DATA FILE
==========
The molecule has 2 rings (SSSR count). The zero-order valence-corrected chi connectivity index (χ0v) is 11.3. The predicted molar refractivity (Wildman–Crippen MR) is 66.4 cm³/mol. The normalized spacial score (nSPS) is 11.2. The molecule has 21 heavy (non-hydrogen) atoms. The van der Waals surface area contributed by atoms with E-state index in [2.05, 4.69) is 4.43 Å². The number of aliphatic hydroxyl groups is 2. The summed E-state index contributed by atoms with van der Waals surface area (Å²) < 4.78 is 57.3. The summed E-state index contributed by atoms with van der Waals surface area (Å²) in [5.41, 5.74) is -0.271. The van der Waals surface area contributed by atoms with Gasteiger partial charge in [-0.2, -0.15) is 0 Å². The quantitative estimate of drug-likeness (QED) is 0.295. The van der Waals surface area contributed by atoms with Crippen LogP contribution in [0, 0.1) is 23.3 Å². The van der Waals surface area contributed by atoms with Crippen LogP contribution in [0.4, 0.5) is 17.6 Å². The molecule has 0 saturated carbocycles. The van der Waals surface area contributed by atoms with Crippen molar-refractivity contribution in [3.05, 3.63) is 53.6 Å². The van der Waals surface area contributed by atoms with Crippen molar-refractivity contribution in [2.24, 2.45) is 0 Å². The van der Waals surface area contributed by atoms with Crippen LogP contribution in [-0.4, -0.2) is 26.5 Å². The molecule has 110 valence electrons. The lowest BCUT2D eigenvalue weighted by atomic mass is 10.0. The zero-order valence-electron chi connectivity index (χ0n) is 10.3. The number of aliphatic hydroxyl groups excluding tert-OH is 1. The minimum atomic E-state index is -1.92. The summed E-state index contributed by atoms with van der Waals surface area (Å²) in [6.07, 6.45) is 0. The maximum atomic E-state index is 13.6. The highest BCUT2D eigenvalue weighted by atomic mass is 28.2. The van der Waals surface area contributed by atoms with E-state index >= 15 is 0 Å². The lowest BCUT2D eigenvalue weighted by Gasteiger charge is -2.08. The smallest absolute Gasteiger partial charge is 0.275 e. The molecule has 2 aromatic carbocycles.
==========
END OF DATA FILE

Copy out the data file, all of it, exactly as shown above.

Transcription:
The molecule has 2 rings (SSSR count). The zero-order valence-corrected chi connectivity index (χ0v) is 11.3. The predicted molar refractivity (Wildman–Crippen MR) is 66.4 cm³/mol. The normalized spacial score (nSPS) is 11.2. The molecule has 21 heavy (non-hydrogen) atoms. The van der Waals surface area contributed by atoms with E-state index in [2.05, 4.69) is 4.43 Å². The number of aliphatic hydroxyl groups is 2. The summed E-state index contributed by atoms with van der Waals surface area (Å²) < 4.78 is 57.3. The summed E-state index contributed by atoms with van der Waals surface area (Å²) in [5.41, 5.74) is -0.271. The van der Waals surface area contributed by atoms with Gasteiger partial charge in [-0.2, -0.15) is 0 Å². The quantitative estimate of drug-likeness (QED) is 0.295. The van der Waals surface area contributed by atoms with Crippen LogP contribution in [0, 0.1) is 23.3 Å². The van der Waals surface area contributed by atoms with Crippen LogP contribution in [0.4, 0.5) is 17.6 Å². The molecule has 0 saturated carbocycles. The van der Waals surface area contributed by atoms with Crippen molar-refractivity contribution in [3.05, 3.63) is 53.6 Å². The van der Waals surface area contributed by atoms with Crippen molar-refractivity contribution in [2.24, 2.45) is 0 Å². The van der Waals surface area contributed by atoms with Crippen LogP contribution in [-0.4, -0.2) is 26.5 Å². The molecule has 110 valence electrons. The lowest BCUT2D eigenvalue weighted by atomic mass is 10.0. The zero-order valence-electron chi connectivity index (χ0n) is 10.3. The number of aliphatic hydroxyl groups excluding tert-OH is 1. The minimum atomic E-state index is -1.92. The summed E-state index contributed by atoms with van der Waals surface area (Å²) in [6.07, 6.45) is 0. The maximum atomic E-state index is 13.6. The highest BCUT2D eigenvalue weighted by atomic mass is 28.2. The van der Waals surface area contributed by atoms with E-state index >= 15 is 0 Å². The lowest BCUT2D eigenvalue weighted by Gasteiger charge is -2.08. The smallest absolute Gasteiger partial charge is 0.275 e. The molecule has 2 aromatic carbocycles.